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Sunday, September 15, 2019

Daily Devotion for June 19, 2014

Feast of Corpus Christi (Catholic, Anglican, Western Orthodox)

<i>Procession de Fete-Dieu (Corpus Christi)</i> by Maurice Denis, ca. 1906
Procession de Fete-Dieu (Corpus Christi) by Maurice Denis, ca. 1906.



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lessons and scripture

Lord's Prayer

Our Father, who art in heaven, hallowed be thy name. Thy kingdom come; Thy will be done, on earth as it is in heaven. Give us this day our daily bread, and forgive us our trespasses, as we forgive those who trespass against us. And lead us not into temptation, but deliver us from evil.

For Thine is the kingdom, and the power, and the glory, forever and ever.


An excellent contemporary song with a fairly hard rock sound. Does the lead singer’s voice remind anyone else of Cat Stevens?

A Child's Prayer

For Morn, my dome of blue,
For Meadows, green and gay,
And Birds who love the twilight of the leaves,
Let Jesus keep me joyful when I pray.

For the big Bees that hum
And hide in bells of flowers;
For the winding roads that come
To Evening’s holy door,
May Jesus bring me grateful to his arms,
And guard my innocence for evermore.


Prayer for Those Who Have Turned Away

Grant, O Lord, peace, love and speedy reconciliation to your people whom You have redeemed with your precious blood. Make your presence known to those who have turned away from You and do not seek You, so that none of them may be lost, but all may be saved and come to the knowledge of the truth, so that everyone, in true love and harmony, O long-suffering Lord, may praise your all holy Name.



[Help me to know what to say to those who do not believe.]


God of love, Father of all, the darkness that covered the earth has given way to the bright dawn of your Word made flesh. Make me and all who confess your holy name people of this light. Make me faithful to your Word that I may bring your life to the waiting world. Grant this through Christ our Lord.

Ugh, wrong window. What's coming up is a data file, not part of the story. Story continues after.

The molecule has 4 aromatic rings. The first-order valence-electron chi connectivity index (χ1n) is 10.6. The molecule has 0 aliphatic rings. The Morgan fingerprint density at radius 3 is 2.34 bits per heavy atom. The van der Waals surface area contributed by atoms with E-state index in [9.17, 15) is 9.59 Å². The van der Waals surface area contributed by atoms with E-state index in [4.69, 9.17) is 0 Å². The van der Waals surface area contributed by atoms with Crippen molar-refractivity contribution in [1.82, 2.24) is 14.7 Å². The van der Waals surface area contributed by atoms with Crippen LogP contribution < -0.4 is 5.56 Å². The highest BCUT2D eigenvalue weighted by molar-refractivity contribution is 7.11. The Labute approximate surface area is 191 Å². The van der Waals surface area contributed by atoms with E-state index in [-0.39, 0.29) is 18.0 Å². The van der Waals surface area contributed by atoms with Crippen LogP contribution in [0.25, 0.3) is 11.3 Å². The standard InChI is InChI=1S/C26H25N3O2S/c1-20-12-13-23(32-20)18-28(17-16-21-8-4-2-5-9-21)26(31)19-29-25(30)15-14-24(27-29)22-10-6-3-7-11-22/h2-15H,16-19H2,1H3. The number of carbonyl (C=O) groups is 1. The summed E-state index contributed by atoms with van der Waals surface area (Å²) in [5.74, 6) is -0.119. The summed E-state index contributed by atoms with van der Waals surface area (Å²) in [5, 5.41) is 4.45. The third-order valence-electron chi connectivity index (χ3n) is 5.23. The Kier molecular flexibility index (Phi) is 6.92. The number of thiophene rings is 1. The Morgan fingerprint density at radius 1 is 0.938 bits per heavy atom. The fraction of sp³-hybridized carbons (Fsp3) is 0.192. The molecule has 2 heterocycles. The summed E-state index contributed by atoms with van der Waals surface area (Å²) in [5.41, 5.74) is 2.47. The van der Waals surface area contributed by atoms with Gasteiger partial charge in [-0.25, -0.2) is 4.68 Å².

Think of the day ahead in terms of God with you, and visualize health, strength, guidance, purity, calm confidence, and victory as the gifts of His presence.

<i>St. Augustine</i> by Carlo Crivelli, ca. 1488.
St. Augustine by Carlo Crivelli, ca. 1488.
Blue Latin Cross

Psalm 103:15-22 (NKJV)

The Love of God (Part 2)

(The italicized verses are from yesterday.)

Bless the Lord, O my soul;
And all that is within me, bless His holy name!

Bless the Lord, O my soul,
And forget not all His benefits:

Who forgives all your iniquities,
Who heals all your diseases,

Who redeems your life from destruction,
Who crowns you with lovingkindness and tender mercies,

Who satisfies your mouth with good things,
So that your youth is renewed like the eagle’s.

The Lord executes righteousness
And justice for all who are oppressed.

He made known His ways to Moses,
His acts to the children of Israel.

The Lord is merciful and gracious,
Slow to anger, and abounding in mercy.

He will not always strive with us,
Nor will He keep His anger forever.

He has not dealt with us according to our sins,
Nor punished us according to our iniquities.

For as the heavens are high above the earth,
So great is His mercy toward those who fear Him;

As far as the east is from the west,
So far has He removed our transgressions from us.

Just as a father has compassion on his children,
So the Lord has compassion on those who fear Him.
For He Himself knows our frame;
He is mindful that we are but dust.

As for man, his days are like grass;
As a flower of the field, so he flourishes.
When the wind has passed over it, it is no more,
And its place acknowledges it no longer.

But the lovingkindness of the Lord is from everlasting to everlasting on those who fear Him,
And His righteousness to children’s children,
To those who keep His covenant
And remember His precepts to do them.
The Lord has established His throne in the heavens,